Date of Award

Spring 5-11-2018

Degree Type

Dissertation

Degree Name

Doctor of Musical Arts (DMA)

Department

Music

Committee Chair

Dr. Maryann Kyle

Committee Chair Department

Music

Committee Member 2

Dr. Christopher Goertzen

Committee Member 2 Department

Music

Committee Member 3

Dr. Susan Ruggiero

Committee Member 3 Department

Music

Committee Member 4

Dr. Douglas Rust

Committee Member 4 Department

Music

Committee Member 5

Dr. Jonathan Yarrington

Committee Member 5 Department

Music

Abstract

Male belting is found in many different stylistic forms of musical theatre repertoire. Its evolution began in the late 1960s with the emergence of the rock musical phenomenon and the early musicals of Andrew Lloyd Webber. Belting is a musical theatre singing technique that achieves specific vocal tone qualities derived from speechlike tones. These tone qualities can resonate through a performance space without the use of amplification.

Belting technique has also evolved to support the singing of musical theatre repertoire that requires an extended male vocal tessitura and honest communication of text. The advance of belting as a legitimate vocal technique has been a continuous journey of discovery in the studio and performance realms. As of this writing, there is no published academic text on the subject of male belting.

Male belting is thyroarytenoid dominant vocal production (TDP); in other words, it is chest register-dominant singing carried above the passaggio/break with speech-like production. When belting, the vocal tract assumes a shape that resembles normal speech, resulting in a brighter sound quality due to a lower soft palette.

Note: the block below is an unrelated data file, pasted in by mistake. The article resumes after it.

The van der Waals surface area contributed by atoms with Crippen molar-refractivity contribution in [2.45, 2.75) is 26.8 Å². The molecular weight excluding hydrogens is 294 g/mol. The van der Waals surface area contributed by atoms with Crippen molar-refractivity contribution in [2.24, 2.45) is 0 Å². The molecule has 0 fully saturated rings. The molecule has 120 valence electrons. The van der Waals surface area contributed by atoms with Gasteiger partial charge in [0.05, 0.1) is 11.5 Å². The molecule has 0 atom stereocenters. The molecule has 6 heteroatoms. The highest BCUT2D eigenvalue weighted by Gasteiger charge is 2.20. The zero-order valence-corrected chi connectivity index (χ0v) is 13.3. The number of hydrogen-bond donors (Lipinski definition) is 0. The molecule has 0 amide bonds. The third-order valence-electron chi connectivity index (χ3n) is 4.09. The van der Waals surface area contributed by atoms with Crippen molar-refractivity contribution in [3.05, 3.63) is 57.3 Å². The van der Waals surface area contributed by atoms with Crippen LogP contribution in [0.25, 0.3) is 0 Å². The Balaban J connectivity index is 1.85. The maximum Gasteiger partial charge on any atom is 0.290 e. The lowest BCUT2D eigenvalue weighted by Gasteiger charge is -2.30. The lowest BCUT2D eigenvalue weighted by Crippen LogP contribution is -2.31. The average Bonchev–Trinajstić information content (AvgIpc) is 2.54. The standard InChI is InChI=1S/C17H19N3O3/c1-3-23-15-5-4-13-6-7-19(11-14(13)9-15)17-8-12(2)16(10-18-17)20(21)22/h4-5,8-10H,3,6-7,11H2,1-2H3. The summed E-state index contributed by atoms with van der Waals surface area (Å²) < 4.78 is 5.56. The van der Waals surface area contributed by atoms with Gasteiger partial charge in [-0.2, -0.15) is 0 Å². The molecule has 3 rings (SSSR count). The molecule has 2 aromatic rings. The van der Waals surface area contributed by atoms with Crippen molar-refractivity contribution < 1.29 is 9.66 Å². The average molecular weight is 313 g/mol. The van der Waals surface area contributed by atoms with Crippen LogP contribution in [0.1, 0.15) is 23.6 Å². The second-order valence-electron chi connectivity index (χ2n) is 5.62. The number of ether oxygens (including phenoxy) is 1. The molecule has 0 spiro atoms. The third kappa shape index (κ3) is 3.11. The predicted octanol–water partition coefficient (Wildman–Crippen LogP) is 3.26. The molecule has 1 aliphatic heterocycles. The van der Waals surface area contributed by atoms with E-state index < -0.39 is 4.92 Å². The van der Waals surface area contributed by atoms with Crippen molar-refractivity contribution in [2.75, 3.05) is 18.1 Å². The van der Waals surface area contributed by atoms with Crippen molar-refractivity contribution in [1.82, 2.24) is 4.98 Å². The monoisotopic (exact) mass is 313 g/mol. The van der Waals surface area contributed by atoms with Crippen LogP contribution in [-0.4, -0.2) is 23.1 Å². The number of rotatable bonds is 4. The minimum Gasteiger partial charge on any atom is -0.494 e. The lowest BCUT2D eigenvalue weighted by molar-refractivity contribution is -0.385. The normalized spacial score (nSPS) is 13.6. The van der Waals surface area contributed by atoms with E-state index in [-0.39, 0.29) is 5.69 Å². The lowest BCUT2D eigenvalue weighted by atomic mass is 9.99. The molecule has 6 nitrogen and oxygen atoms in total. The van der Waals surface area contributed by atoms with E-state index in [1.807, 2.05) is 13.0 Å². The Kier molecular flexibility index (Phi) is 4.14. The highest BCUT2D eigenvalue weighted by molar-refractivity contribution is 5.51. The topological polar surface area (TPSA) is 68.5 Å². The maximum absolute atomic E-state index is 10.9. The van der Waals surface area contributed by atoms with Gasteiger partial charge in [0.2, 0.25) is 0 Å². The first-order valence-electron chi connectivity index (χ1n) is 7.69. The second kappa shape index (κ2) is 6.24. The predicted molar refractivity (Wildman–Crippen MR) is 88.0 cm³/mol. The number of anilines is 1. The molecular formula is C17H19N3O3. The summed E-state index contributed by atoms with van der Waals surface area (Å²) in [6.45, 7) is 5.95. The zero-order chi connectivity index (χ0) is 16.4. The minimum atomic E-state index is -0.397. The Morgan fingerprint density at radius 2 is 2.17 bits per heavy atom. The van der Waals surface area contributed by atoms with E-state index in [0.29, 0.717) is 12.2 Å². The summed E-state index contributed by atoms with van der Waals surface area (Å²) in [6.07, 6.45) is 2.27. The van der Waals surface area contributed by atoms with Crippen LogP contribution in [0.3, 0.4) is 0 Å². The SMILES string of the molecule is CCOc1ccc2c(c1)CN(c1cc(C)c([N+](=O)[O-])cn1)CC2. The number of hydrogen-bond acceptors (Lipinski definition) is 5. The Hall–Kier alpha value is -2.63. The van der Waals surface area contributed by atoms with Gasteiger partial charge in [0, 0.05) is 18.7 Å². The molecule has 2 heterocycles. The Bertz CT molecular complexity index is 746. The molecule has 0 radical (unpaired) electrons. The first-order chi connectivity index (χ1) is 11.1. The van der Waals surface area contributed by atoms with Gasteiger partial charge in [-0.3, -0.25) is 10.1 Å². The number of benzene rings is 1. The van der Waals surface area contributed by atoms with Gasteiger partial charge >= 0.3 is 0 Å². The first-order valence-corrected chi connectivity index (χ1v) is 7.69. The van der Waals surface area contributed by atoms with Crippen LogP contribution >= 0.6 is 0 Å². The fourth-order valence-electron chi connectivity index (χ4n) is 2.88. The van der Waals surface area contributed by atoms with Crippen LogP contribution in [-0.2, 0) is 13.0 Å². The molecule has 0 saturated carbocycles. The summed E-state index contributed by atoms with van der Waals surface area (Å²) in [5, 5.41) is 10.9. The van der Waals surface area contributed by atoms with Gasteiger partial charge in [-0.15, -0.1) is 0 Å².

The first part of the document will offer a brief history of shows and people that were critical to the origin and development of musical theatre styles. The second part of the document will focus on sound expectations, emerging musical theatre vocal styles and pedagogical advances in musical theatre technique from the late 1960s through contemporary musical theatre repertoire. Specifically, it will discuss how musical theatre repertoire influenced the development of vocal technique and vocal styles of the male belt voice.

In addition to published sources, this paper will include information from interviews and masterclasses with international colleagues who have proven critical to the understanding and evolution of male belting during the last thirty years. Musical examples will illustrate important musical pieces, vocal exercises, and information as appropriate.

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